A Message from the Sea: WW1 letter in a bottle
When on the Troopship Demosthenes, Bandmaster of the 41st Battalion Band Alfred Hardinge partook of what was rapidly becoming a tradition of departing troops: he wrote a letter, placed it in a bottle and threw it into the ocean.
Alfred was born in Runeegunge, India in 1870. When he was 14, he went as a drummer with the British Army’s ‘Gordon Relief Expedition (1884-1885)’ that headed to Khartoum to assist General Charles Gordon. He then served for 12 years in the Duke of Cornwall's Light Infantry, British Army before heading to Australia and landing at Thursday Island in February 1898.
Using his musical ability, he was a band master for several bands in north Queensland before moving to Rockhampton as band master for the Forrester’s Band. At the age of 44 Alfred enlisted in the AIF on 16 October 1915. He left his wife and children behind in Rockhampton.
He embarked for active service aboard the HMAT Demosthenes on 16 May 1616. When the ship was 2 days out of Albany, he threw his message overboard. The bottle containing the letter was found, over 3000km away in Rivoli Bay South Australia by Mr. Herbert Stewart, who sent it on to Mrs. Hardinge with the following note:
Bleakfield, Rendelsham. September 17th, 1916.
I found the enclosed letter 12 miles south of Rivoli Bay, south-east coast of South Australia, in a bottle into which the sea water got. Being much worn required careful handling to unfold. This is the first letter I have found (of which there are 109), addressed to Queensland. 'I am taking' the liberty to gum the address on to the envelope, as I am not certain of the name. The post- office people I expect will be able to find you. Hoping your husband is well. Please acknowledge.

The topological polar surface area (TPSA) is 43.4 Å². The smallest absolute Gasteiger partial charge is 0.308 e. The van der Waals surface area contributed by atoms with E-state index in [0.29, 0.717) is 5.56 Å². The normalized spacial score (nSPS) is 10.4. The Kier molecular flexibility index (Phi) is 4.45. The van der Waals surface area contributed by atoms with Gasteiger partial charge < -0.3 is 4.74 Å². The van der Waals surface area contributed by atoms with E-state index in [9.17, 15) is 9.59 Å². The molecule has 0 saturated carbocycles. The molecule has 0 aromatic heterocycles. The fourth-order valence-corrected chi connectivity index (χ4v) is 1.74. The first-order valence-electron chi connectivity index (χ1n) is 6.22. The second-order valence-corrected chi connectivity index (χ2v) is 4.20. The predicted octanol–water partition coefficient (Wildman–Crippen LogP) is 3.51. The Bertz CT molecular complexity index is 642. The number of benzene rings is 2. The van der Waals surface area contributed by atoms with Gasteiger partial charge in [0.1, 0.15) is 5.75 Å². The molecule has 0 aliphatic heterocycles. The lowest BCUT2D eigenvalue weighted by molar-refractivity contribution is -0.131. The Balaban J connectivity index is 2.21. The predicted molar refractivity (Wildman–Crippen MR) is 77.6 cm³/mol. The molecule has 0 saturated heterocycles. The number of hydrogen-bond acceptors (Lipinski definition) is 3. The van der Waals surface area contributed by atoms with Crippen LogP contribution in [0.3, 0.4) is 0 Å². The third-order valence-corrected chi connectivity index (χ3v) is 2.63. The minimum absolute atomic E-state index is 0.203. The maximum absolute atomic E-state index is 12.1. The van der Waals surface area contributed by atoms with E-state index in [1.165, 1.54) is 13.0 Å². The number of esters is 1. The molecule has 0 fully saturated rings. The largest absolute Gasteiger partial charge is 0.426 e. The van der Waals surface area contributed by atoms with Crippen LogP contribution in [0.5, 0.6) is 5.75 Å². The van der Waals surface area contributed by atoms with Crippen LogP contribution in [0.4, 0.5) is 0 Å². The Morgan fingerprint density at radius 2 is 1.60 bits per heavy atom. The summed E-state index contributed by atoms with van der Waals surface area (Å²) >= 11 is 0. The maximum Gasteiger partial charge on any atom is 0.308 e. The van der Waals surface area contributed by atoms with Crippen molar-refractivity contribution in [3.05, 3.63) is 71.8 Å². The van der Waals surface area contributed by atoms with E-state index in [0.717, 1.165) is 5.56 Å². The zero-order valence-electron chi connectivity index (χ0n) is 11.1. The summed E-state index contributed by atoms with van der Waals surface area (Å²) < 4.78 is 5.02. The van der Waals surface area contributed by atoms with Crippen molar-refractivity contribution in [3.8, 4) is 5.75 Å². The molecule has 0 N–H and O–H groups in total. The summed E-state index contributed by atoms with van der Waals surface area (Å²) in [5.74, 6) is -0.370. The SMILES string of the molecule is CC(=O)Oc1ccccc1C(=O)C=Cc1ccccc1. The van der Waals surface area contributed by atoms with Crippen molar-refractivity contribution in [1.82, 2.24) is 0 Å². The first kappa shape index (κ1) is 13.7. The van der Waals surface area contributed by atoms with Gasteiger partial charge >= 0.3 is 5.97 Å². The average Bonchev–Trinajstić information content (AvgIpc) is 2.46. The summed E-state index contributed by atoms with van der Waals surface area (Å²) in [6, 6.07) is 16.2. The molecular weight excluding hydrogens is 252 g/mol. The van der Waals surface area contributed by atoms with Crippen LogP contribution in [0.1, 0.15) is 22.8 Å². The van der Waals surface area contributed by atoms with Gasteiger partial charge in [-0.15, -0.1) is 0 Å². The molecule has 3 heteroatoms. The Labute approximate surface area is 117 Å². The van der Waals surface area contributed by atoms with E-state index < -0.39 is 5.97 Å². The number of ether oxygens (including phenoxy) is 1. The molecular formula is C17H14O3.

Yours truly, Herbert A. Stewart.
Herbert would eventually find over 200 of these messages in bottles on the beaches near where he lived. For each one that he found he wrote a covering note and ensured the letter was sent to the addressee.
The enclosed letter from Alfred was brief:
May 21st, 1916.
On board troopship bound for somewhere. Will the finder kindly forward this on to my wife?
"My dear wife and children. I am throwing the enclosed in a bottle overboard two days' steam from Albany. Am in good health, also enjoying the trip immensely. Thinking of you always. Cheer up, I shall return safe and sound.
Love to the children and yourself.
From your loving husband.
After his arrival at Plymouth on 20 July 1916 Alfred marched into Wareham camp for more training. However, he was diagnosed with Neoplasm of the back and invalided home in April 1917. Unfortunately, he never got to serve with the 41st Battalion Band.
On his return to Rockhampton, he worked at the railway workshops. In 1928 a severe illness saw him confined to bed for several months and although he did go back to work, he never fully recovered. Another serious illness in early January 1931 would prove fatal. His wife, three daughters and two sons mourned his passing as did many members of the Rockhampton community.